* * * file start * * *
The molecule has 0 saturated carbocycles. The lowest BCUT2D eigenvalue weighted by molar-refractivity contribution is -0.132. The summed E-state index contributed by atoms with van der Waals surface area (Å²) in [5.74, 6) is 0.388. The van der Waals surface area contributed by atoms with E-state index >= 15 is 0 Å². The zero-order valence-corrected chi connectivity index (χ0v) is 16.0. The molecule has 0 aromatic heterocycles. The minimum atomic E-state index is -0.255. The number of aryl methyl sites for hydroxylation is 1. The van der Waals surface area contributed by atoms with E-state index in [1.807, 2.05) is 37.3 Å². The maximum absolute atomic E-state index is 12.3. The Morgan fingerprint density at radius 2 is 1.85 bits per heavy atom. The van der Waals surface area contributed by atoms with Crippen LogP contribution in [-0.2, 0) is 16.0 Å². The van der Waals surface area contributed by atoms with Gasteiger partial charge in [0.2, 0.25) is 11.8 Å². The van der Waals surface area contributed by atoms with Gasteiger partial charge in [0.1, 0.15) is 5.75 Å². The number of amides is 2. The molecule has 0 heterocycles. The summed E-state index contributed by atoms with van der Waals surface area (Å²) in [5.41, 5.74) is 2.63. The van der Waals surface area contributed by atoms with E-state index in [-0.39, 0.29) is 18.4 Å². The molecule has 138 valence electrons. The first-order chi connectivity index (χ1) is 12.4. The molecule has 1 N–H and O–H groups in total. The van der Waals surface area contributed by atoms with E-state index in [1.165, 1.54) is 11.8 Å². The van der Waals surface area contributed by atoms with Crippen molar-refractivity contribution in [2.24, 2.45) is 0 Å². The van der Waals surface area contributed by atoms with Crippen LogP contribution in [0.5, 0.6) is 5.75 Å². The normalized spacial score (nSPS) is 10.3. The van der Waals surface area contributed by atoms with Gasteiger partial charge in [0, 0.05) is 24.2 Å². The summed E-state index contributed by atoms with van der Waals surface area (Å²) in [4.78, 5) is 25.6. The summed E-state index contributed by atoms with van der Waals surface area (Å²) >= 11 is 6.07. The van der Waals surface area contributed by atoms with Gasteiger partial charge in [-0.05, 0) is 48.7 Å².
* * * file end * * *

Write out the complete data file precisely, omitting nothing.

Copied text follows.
The molecule has 0 saturated carbocycles. The lowest BCUT2D eigenvalue weighted by molar-refractivity contribution is -0.132. The summed E-state index contributed by atoms with van der Waals surface area (Å²) in [5.74, 6) is 0.388. The van der Waals surface area contributed by atoms with E-state index >= 15 is 0 Å². The zero-order valence-corrected chi connectivity index (χ0v) is 16.0. The molecule has 0 aromatic heterocycles. The minimum atomic E-state index is -0.255. The number of aryl methyl sites for hydroxylation is 1. The van der Waals surface area contributed by atoms with E-state index in [1.807, 2.05) is 37.3 Å². The maximum absolute atomic E-state index is 12.3. The Morgan fingerprint density at radius 2 is 1.85 bits per heavy atom. The van der Waals surface area contributed by atoms with Crippen LogP contribution in [-0.2, 0) is 16.0 Å². The van der Waals surface area contributed by atoms with Gasteiger partial charge in [0.2, 0.25) is 11.8 Å². The van der Waals surface area contributed by atoms with Gasteiger partial charge in [0.1, 0.15) is 5.75 Å². The number of amides is 2. The molecule has 0 heterocycles. The summed E-state index contributed by atoms with van der Waals surface area (Å²) in [5.41, 5.74) is 2.63. The van der Waals surface area contributed by atoms with E-state index in [-0.39, 0.29) is 18.4 Å². The molecule has 138 valence electrons. The first-order chi connectivity index (χ1) is 12.4. The molecule has 1 N–H and O–H groups in total. The van der Waals surface area contributed by atoms with E-state index in [1.165, 1.54) is 11.8 Å². The van der Waals surface area contributed by atoms with Crippen molar-refractivity contribution in [2.24, 2.45) is 0 Å². The van der Waals surface area contributed by atoms with Crippen LogP contribution in [0.5, 0.6) is 5.75 Å². The normalized spacial score (nSPS) is 10.3. The van der Waals surface area contributed by atoms with Gasteiger partial charge in [0, 0.05) is 24.2 Å². The summed E-state index contributed by atoms with van der Waals surface area (Å²) in [4.78, 5) is 25.6. The summed E-state index contributed by atoms with van der Waals surface area (Å²) >= 11 is 6.07. The van der Waals surface area contributed by atoms with Gasteiger partial charge in [-0.05, 0) is 48.7 Å².